Homework 1 FARES M FATANI (A105F2) .
PROF : FAROQ MOFTY ENG : AHMAD FALATA
French architect who was among the first to use metal construction successfully (1801-1875)
Henri Labrouste is one of the few nineteenth-century architects who have been lionized consistently as precursors of modern architecture throughout the twentieth century and into our own time. The two magisterial glass-and-iron reading rooms Labrouste built in Paris from the 1840s through the 1860s gave form to the idea of the modern library as a great collective civic space, and his influence was immediate and long lasting on both the development of the modern library and the exploration of few paradigms of space, materials, and luminosity in places of public assembly.
Labrouste’s architecture pushed the capabilities of materials and building technologies. The sublime reading rooms of the two Parisian libraries, the Bibliothèque Sainte-Geneviève (1838–50) and the Bibliothèque nationale (1859–75) evoke a drama created by exposed metal frameworks, thin masonry walls, and stunning luminosity.
The Bibliothèque Sainte-Geneviève (1838
UnitĂŠ d'Habitation Paris. Housing Unit) is the name of a modernist residential housing design principle developed by Le Corbusier, with the collaboration of painter-architect Nadir Afonso. 1947
Abraham Lincoln (1920) is a colossal seated figure of U.S. President Abraham Lincoln (1809– 1865) sculpted by Daniel Chester French (1850–1931) and carved by the Piccirilli Brothers. It is situated in the Lincoln Memorial (constructed 1914–22), on the National Mall, Washington, D.C., USA, and was unveiled in 1922. Stylistically, the work follows in the Beaux Arts and American Renaissance traditions.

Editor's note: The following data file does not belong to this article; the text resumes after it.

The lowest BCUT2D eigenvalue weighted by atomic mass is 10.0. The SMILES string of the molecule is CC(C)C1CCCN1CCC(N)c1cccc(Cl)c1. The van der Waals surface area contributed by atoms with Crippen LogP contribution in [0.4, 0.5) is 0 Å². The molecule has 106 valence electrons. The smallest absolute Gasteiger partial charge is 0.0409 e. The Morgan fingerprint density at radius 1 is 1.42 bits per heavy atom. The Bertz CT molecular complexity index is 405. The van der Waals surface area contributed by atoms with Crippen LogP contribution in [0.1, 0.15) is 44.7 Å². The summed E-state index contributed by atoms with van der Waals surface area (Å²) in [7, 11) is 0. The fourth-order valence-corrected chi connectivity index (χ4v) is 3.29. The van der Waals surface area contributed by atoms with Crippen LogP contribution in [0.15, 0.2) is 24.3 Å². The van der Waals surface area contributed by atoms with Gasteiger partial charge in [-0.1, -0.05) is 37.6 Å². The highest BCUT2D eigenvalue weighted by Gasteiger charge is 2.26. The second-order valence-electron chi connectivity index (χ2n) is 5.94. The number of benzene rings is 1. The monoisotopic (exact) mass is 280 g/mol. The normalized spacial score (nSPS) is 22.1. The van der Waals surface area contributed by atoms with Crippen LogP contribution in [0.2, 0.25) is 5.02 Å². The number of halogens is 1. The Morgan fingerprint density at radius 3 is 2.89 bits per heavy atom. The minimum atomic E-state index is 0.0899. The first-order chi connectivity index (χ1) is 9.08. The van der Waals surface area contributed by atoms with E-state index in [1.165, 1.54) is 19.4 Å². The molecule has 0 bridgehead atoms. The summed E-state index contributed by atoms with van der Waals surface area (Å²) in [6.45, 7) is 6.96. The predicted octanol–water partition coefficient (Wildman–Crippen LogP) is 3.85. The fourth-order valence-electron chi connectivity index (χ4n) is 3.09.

اىَعَبسي ىٌ٘س مبُ ىٌ٘س مبُ ٕ٘ اىَعَبسي ٗاألسزبر األٍشٌنً اىزي اخز ٍنبّخ ثبسصح فً اىقشُ اىعششٌِ ثزصٍََبرٔ اىفزح اىزً مبُ ٌسزخذً ثٖب اىخشسبّخ ٗاىط٘ة ٗ .ىذ فً عبً ً1901فً جضٌشح سبسٌْب ثٌ اّزقيذ عبئيزٔ اىى اى٘الٌبد اىَزحذح االٍشٌنٍخ ,فً عبً ً1924حصو عيى دسجخ اىطشاص اىَعَبسي ٍِ جبٍعخ ثْسٍيفبٍّب ,قضى أّٗه 20سْخ ٍِ ٍَبسسزٔ غبىجًب ثبالشزشاك ٍع ٍْٖذسٍِ ٍعَبسٌٍِّ آخشٌِ ,أثْبء اىعششٌٍّْبد ٗ اىثّالثٍٍّْبد عَو مشسّبً رخطٍطًّ ٗ ,فٍَب ثعذ ,مَصٌَّ سئٍس ىعذّح ششمبد ٍ٘ج٘دح فً فٍالدىفٍب ثٌ عٍِ مأسزبر فِّ اىَعَبس فً جبٍعخ ٌبه ٗ ,ربثش فً اعَبىٔ ثبىَعَبسٌٍِ فشاّل ىٌ٘ذ ساٌذ ٍٍٗس فبّذٌشٗٓ ٗىٍنبسث٘صٌٔٗ ,مبُ ٌعزجش ٍِ إٌٔ اىَعَبسٌٍِ فً اٗاخش اىقشُ اىعششٌِ ٗقذ ريقى اىٍَذاىٍخ اىزٕجٍخ ألٌب فً عبً ٗ ً1971اىٍَذاىٍخ اىزٕجٍخ ىشٌجب فً عبًٗ ً1972قذ أّزخت عض٘ا ىألمبدٌٍَخ األٍشٌنٍخ ىيفُْ٘ ٗاىخطبثبد عبً ٗ .ً1971ر٘فً فً عبً ً1974عِ عَش ٌْبٕض 73عبً ثعذ سج٘عٔ اىى اى٘الٌبد اىَزحذح ٍِ سحيخ اىى أحَذ آثبد ثبىْٖذ ىضٌبسرٔ ىَجْى قذ صََٔ ْٕبك .أشٖش اعَبىٔExeter Library at : Exeter, New Hampshire Kimbell Museum, at Fort Worth, Texas national Assembly in Dacca, at Dacca, Bangladesh Richards Medical Center, at Philadelphia, Pennsylvania Yale Center for British Art, at New Haven, Connecticutفيسفزٔ اىَعَبسٌخ :اسزغاله عْصشي االضبءح ٗاىٖذٗء فً ر٘فٍش ثٍئخ ٍشٌحخ ىالّسبُ فً ٍشبسٌعٔ اىزً رزنُ٘ ٍ٘اد ثْبئٖب ٍِ اىط٘ة ٗاىخشسبّخ ٗاىشخبً فً ثْبئً اىٍٖنو اىضخٌ .حٍث مبُ ٍِ اىَزأثشٌِ ثفيسفزٔ َّٗط رصٍََٔ اىَعَبسي اىنجٍش ٍبسٌ٘ ث٘رب